Care for the Caregiver Program 

Learn how to be there for a peer when they experience self-doubt, burnout, and other problems.
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In stressful times, frontline caregivers tend to turn to peers, supervisors, or other staff members for support.  The GW Resiliency & Well-being Center (R&W Center), in partnership with the GW Medical Faculty Associates (MFA), developed a way to help members of the GW medical enterprise with the Care for the Caregiver (CFC) Program.  Available to all GW School of Medicine and Health Sciences (SMHS), MFA, and GW Hospital employees, the CFC Program trains “peer caregivers” and managers to identify colleagues in need of support; provide brief, informal counseling sessions; promote hope among colleagues experiencing demoralization; share EAP resources; and recommend professional services to enhance individual well-being and combat burnout among everyone in the GW medical enterprise. 

GW peer caregivers act as an easily accessible, first line of support for GW healthcare professionals. According to Viktoriya Karakcheyeva, MD, MS, NCC, LPC, LCPC-SP, LCADS, R&W Center behavioral services director and CFC program manager, the CFC Program utilizes the Psychological First Aid (PFA) curriculum and the HOPE Module.  An ongoing and ever-changing resource, the Hope Module’s purpose is to instill hope, optimism, and encourage connection.

Karakcheyeva helps peer caregivers to recognize signs of distress, burnout, demoralization, and early signs of mental health issues using PFA and the Hope Module. Following completion of the CFC training program, the R&W Center team continues to work with peer caregivers.  They offer monthly supervision to discuss individual as well as department-level needs, interventions, and any challenges faced by the caregiver, health care professionals, or GW health-related groups.

Lorenzo Norris, MD, holds several roles at GW. Norris is the medical director of the R&W Center, chief wellness officer for the GW medical enterprise, a psychiatrist at the MFA, associate dean for Student Affairs and Administration, and associate professor in the Department of Psychiatry and Behavioral Sciences at SMHS.  Both Norris and his colleague, Karakcheyeva, contributed to the recent article, “Psychosocial Peer Support to Address Mental Health and Burnout of Health Care Workers Affected by COVID-19: A Qualitative Evaluation” – an evidence-based, in-depth overview of GW’s CFC Program, psychosocial peer support programs for health care workers, and organizational efforts needed to simultaneously promote well-being in healthcare.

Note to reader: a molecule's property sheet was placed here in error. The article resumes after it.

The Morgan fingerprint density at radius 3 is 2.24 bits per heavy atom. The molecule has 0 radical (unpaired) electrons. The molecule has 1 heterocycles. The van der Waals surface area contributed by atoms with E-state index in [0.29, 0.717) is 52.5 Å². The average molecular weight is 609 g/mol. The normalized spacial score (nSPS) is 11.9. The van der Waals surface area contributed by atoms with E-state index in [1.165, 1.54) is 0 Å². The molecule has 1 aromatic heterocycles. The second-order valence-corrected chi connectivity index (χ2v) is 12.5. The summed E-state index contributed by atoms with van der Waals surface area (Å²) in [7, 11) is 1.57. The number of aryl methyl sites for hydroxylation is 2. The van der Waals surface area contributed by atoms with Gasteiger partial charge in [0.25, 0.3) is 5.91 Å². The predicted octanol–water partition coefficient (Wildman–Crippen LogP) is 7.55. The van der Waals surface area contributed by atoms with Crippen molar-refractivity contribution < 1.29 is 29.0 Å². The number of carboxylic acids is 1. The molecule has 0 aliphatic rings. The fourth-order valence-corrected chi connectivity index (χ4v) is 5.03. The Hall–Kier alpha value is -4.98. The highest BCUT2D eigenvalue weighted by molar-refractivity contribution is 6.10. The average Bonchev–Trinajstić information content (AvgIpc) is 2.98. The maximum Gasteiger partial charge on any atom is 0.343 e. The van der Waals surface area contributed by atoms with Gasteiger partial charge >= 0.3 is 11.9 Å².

In their recent collaboration piece, both internal and outside stressors were highlighted as contributing to healthcare worker stress and burnout. Internal stressors included, but were not limited to: understaffing and workload, psychological stress of negative patient interactions, traumatic patient events, and interpersonal issues among staff.  Outside stressors often involved family phenomena: family member job loss, health issues, or loss of a loved one.  In addition, the research suggests that outside stressors were exacerbated by the COVID-19 pandemic.

Healthcare worker burnout reached epidemic proportions during the COVID-19 pandemic.  The pandemic’s adverse effects on healthcare professionals acted as the original motivation for the CFC Program’s creation.  “At the time the CFC Program was initiated, Lea Simms, former MPA student and current senior faculty specialist at GMAP, helped to start the training, assisting Brandon Kohrt, director of the Center for Global Mental Health Equity” said Karakcheyeva. The program later became housed within the R&W Center, under Karakcheyeva’s direction.

Peer Support programs for healthcare workers are extremely advantageous.  “Peer caregivers provide a safe entry point to help and linkages to an array of supportive services.  In many cases interventions from trained professionals are necessary and this is when the R&W Center steps in to address both individual and departmental needs, in the area of wellness” said Karakcheyeva.  In addition, the R&W Center team relies on its peer caregivers for relationship building on the individual and departmental level, along with advocating for well-being initiatives and events (in-person and virtual). 

The R&W Center’s goal is to have a peer caregiver representative available in every department throughout the GW medical enterprise (SMHS, MFA, Hospital).  If you'd like to become a peer caregiver, please fill out this form.  If you went through the training already, please join our monthly peer caregivers supervision meetings on the second Thursday of the month at 12 PM ET this Zoom link

Interested in speaking with a peer caregiver? Contact Viktoriya Karakcheyeva, MD, MS, NCC, LCPC, LCADS, R&WC behavioral services director, at